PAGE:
• Brown marmorated stink bugs are best sampled with a sweep net, but “best” is a relative term. These critters will evade your net as you pass through the field by hiding or dropping off plants.
IN ADDITION to other characteristics, brown marmorated stink bug adults (pictured) and nymphs can be distinguished from our native stink bugs by the white bands in the antennae (the two appendages coming from the head).
Brown marmorated stink bug is showing up at treatable levels in some soybean fields across many counties in the northern Piedmont of North Carolina.
Stink bug thresholds in soybeans vary by row spacing and can be found here.
Brown marmorated stink bugs are best sampled with a sweep net, but “best” is a relative term. These critters will evade your net as you pass through the field by hiding or dropping off plants.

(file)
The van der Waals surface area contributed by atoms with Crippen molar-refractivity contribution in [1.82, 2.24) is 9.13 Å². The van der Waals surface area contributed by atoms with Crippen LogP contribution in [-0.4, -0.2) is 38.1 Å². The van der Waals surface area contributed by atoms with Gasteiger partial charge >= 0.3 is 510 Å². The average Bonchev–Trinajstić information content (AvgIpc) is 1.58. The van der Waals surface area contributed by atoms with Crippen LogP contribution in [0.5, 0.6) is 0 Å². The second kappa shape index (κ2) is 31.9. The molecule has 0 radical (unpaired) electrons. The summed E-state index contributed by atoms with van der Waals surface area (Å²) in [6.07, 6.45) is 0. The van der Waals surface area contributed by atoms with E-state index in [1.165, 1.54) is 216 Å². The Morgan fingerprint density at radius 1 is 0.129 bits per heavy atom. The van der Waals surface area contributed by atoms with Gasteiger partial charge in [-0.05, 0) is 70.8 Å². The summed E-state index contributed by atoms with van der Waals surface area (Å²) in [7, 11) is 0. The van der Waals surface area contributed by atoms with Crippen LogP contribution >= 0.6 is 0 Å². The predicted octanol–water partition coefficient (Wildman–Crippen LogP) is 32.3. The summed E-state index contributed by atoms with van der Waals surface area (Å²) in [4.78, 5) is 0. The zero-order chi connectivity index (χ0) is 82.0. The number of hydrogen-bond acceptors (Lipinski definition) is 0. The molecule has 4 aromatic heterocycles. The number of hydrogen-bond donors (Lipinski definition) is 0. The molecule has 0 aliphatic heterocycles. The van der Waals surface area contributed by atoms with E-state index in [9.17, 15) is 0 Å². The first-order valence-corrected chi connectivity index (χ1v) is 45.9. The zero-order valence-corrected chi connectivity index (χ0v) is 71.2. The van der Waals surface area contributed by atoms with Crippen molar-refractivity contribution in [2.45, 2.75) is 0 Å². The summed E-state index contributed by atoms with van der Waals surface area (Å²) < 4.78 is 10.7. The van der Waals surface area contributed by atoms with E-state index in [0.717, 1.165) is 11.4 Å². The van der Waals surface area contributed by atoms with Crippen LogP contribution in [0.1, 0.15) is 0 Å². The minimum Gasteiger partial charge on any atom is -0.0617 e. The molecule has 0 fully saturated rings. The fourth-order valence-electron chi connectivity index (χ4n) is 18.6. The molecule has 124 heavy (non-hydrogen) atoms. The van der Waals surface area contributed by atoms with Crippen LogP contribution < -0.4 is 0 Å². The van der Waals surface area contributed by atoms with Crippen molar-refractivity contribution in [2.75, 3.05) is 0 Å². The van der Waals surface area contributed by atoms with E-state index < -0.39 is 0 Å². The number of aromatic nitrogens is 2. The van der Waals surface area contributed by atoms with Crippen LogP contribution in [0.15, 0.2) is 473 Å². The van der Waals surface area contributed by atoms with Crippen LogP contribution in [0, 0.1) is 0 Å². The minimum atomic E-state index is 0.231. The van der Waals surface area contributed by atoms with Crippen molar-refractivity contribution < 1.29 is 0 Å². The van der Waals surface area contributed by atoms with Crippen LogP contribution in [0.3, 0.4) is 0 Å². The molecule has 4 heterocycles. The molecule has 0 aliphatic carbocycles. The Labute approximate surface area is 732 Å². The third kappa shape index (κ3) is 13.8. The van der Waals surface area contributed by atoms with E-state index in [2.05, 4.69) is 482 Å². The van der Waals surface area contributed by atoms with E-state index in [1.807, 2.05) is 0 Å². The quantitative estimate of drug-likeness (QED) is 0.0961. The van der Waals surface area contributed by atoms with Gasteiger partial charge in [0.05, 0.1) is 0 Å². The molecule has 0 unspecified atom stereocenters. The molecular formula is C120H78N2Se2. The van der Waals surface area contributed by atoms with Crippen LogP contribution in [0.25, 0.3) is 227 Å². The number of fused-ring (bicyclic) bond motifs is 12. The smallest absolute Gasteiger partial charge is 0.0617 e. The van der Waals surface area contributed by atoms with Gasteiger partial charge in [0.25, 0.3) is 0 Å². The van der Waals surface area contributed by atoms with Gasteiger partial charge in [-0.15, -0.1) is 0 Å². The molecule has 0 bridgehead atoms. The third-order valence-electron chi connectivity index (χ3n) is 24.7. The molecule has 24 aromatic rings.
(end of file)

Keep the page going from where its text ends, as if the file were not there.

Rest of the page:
Ames Herbert, Virginia Tech. Extension Entomologist, recommends spraying if you see five or six stink bugs on the plants surrounding you in all directions. Focus on R4-R6 stages to protect the yield and R7-R8 to protect quality.
A rule of thumb may be to double the threshold for R7-R8 beans.
Herbert also recommends treating with pyrethroids, especially bifenthrin, pre-mixed combination products (such as Endigo and Cobalt Advanced), and Orthene at 12 ounces or higher.
These recommendations are based on several trials in Virginia over the past two years.
Remember that this pest is most prevalent on field edges. In 2011, border treatments seemed to manage this insect well. However, these edge treatments aren’t working as well in all cases this year.
I still think it’s worth a shot trying to spray the edges of fields this year, especially when you take into account avoiding loss from driving over beans that have pods.